What this means is that we have a skewed view of our strengths and abilities. This is useful when we’re trying to overcome a hurdle; overconfidence can help us apply for that job we’re not sure we’re fully qualified for, or approach that person we fear might be too good for us. But it also means we underestimate our weaknesses, and don’t fix them as we should.
(Full disclosure: There is also something called the worse-than-average effect, where people rate themselves too harshly when they think the task is extremely difficult. Also, most studies on the above-average effect were done in the US, which may have the most narcissistic culture in the world. East Asians in particular seem less prone to the better-than-average effect.)
Confidence is Not Deserved
Let’s break down the nature of the confidence even more. It’s time for a story about a bank robber who inspired Ivy League researchers.
One day in the year 1995, 44-year-old McArthur Wheeler tried to rob banks in broad daylight in Pittsburgh, USA. He did not wear any masks or disguises, and smiled at surveillance cameras while walking out of each bank. Later that night, the police arrested him and showed him the surveillance tapes. He was in complete disbelief. He kept mumbling “But I wore the juice!”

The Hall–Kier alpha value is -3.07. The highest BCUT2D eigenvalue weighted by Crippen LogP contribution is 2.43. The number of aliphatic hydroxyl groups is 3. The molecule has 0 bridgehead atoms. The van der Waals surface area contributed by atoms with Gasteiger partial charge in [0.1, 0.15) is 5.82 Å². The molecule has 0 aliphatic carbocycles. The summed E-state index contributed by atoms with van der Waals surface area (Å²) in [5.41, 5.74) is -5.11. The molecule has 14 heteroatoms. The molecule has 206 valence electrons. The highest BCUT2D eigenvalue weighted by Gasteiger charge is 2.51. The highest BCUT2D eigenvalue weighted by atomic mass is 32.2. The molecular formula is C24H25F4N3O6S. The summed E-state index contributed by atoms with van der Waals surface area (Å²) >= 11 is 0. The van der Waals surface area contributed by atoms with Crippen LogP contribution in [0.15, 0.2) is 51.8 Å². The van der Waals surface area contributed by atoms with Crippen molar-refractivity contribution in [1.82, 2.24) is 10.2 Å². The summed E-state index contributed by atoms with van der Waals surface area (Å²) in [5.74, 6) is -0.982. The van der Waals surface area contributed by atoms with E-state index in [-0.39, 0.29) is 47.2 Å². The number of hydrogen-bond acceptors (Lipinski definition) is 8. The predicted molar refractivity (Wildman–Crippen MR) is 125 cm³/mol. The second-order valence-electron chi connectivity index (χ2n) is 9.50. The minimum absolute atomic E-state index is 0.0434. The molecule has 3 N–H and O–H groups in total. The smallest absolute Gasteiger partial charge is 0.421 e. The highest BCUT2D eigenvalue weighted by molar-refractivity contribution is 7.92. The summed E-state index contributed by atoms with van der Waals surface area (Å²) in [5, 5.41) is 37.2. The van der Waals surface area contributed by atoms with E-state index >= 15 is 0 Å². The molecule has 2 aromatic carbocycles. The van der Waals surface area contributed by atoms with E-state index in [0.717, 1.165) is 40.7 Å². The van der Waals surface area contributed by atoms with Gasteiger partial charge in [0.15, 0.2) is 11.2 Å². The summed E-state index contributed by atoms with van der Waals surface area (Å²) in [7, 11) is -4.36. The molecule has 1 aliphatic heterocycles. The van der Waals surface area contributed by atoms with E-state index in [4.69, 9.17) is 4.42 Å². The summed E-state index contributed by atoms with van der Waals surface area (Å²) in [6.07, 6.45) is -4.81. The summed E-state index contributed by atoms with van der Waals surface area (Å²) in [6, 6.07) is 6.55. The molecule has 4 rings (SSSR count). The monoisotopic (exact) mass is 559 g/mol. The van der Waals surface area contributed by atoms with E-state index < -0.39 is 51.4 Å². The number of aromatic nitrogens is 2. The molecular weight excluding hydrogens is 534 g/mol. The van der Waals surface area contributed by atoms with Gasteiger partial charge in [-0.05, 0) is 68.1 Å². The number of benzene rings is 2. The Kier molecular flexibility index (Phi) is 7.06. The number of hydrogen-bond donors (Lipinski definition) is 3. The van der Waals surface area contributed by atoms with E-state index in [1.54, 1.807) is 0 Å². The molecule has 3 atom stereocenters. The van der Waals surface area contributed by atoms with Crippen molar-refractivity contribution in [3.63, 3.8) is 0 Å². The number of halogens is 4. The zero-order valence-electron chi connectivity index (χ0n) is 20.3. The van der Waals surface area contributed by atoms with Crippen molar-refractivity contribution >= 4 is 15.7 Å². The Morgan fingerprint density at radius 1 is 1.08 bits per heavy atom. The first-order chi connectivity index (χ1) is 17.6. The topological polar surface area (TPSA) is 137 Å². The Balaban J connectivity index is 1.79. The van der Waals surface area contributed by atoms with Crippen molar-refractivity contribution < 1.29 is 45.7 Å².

Apparently, he had rubbed lemon juice all over his face before committing the robbery. His thought process was basically: lemon juice = invisible ink= invisible face = getting away with the crime.
Nope, he wasn’t crazy or on drugs, he was just very very stupid.